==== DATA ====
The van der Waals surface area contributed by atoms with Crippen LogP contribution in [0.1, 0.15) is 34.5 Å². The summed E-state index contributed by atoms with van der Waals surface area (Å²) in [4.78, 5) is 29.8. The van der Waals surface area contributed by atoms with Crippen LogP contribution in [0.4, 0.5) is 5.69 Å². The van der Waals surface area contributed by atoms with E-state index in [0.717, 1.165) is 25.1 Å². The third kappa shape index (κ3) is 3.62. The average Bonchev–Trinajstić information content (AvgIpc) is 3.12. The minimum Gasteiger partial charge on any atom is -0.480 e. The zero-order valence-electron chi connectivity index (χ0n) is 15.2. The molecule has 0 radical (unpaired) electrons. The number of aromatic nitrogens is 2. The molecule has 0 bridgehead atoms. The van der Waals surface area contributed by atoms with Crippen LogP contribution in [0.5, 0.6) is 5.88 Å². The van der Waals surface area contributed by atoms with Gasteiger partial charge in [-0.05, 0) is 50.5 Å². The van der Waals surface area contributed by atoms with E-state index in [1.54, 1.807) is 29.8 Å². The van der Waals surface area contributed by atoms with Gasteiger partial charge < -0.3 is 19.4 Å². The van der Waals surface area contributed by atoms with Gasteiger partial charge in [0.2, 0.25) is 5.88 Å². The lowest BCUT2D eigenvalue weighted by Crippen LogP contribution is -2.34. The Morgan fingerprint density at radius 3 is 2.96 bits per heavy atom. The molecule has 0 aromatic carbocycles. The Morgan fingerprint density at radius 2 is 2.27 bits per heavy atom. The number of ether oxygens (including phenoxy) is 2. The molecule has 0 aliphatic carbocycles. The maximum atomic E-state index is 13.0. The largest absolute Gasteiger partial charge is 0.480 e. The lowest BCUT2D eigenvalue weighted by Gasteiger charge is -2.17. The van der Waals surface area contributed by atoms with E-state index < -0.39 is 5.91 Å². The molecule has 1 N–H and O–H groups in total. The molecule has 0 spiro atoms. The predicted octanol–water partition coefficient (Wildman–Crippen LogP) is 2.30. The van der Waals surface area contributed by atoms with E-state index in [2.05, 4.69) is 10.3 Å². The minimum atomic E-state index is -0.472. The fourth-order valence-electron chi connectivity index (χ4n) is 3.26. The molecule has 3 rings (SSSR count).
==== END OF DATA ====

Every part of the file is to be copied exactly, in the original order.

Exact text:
The van der Waals surface area contributed by atoms with Crippen LogP contribution in [0.1, 0.15) is 34.5 Å². The summed E-state index contributed by atoms with van der Waals surface area (Å²) in [4.78, 5) is 29.8. The van der Waals surface area contributed by atoms with Crippen LogP contribution in [0.4, 0.5) is 5.69 Å². The van der Waals surface area contributed by atoms with E-state index in [0.717, 1.165) is 25.1 Å². The third kappa shape index (κ3) is 3.62. The average Bonchev–Trinajstić information content (AvgIpc) is 3.12. The minimum Gasteiger partial charge on any atom is -0.480 e. The zero-order valence-electron chi connectivity index (χ0n) is 15.2. The molecule has 0 radical (unpaired) electrons. The number of aromatic nitrogens is 2. The molecule has 0 bridgehead atoms. The van der Waals surface area contributed by atoms with Crippen LogP contribution in [0.5, 0.6) is 5.88 Å². The van der Waals surface area contributed by atoms with Gasteiger partial charge in [-0.05, 0) is 50.5 Å². The van der Waals surface area contributed by atoms with E-state index in [1.54, 1.807) is 29.8 Å². The van der Waals surface area contributed by atoms with Gasteiger partial charge < -0.3 is 19.4 Å². The van der Waals surface area contributed by atoms with Gasteiger partial charge in [0.2, 0.25) is 5.88 Å². The lowest BCUT2D eigenvalue weighted by Crippen LogP contribution is -2.34. The Morgan fingerprint density at radius 3 is 2.96 bits per heavy atom. The molecule has 0 aromatic carbocycles. The Morgan fingerprint density at radius 2 is 2.27 bits per heavy atom. The number of ether oxygens (including phenoxy) is 2. The molecule has 0 aliphatic carbocycles. The maximum atomic E-state index is 13.0. The largest absolute Gasteiger partial charge is 0.480 e. The lowest BCUT2D eigenvalue weighted by Gasteiger charge is -2.17. The van der Waals surface area contributed by atoms with E-state index < -0.39 is 5.91 Å². The molecule has 1 N–H and O–H groups in total. The molecule has 0 spiro atoms. The predicted octanol–water partition coefficient (Wildman–Crippen LogP) is 2.30. The van der Waals surface area contributed by atoms with E-state index in [2.05, 4.69) is 10.3 Å². The minimum atomic E-state index is -0.472. The fourth-order valence-electron chi connectivity index (χ4n) is 3.26. The molecule has 3 rings (SSSR count).